I wanted to affirm that I believe God is with you, and those who seek His face, and remains that way, and will honour that in due time, even if it may delay a while.
    Who cares what the world does about us? We can only be what we are called to be and serve as we are able to serve. God will not let anyone seeking His face be turned away. We just need to be vigilant in prayer for the world going down the plughole, and mindful that the church has no right to expect different if we have lost our love for Him in word, Spirit and action.
    I have been more aware of the spiritual warfare with all the godless I rub up against in child activities than I have ever had previously when being respected as a member of staff!! This has given me cause to pull my socks up, so to speak.
    May the Holy Spirit keep you and yours safe from harm and bless you with the joy of His presence and lead you in the way ahead as you seek His will day to day.
    Blessings.


    Talking about change — would I be ready to see change in my church praying that my grandchildren would be attracted to enter? Would I ever and even if only for grandchildren that are not mine.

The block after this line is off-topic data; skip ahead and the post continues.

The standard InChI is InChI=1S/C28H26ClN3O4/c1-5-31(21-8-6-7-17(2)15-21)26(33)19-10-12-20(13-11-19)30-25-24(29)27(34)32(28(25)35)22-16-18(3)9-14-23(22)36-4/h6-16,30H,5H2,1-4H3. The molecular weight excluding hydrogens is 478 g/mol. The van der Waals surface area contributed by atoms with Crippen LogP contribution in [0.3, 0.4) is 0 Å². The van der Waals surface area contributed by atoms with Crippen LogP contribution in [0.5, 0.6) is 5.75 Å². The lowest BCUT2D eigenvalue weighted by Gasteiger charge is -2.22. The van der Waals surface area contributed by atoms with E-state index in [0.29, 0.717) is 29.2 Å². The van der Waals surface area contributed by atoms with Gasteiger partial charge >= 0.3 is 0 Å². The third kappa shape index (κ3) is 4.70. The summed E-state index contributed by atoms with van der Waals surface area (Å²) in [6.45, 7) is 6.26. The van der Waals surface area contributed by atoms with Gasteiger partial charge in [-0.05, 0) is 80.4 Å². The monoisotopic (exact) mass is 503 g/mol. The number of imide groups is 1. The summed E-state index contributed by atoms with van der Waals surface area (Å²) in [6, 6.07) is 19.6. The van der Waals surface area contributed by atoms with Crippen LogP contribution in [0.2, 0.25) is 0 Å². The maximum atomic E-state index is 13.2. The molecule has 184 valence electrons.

For some time now I have used my I phone to bring up the bible translation we use in church. I have all ready been chastised for using it.
    But since then we have called and received a new younger minister plus a woman to look after small groups.
    I am personally looking forward to the change they hopefully might make.
    Today this minister got out his iPod or facsimile and asked the children to do same. They did and were able to look up the bible verses and read them.
    We must keep up with tech., as it has become a way of life. Look at the “Daily” Where would we be without it.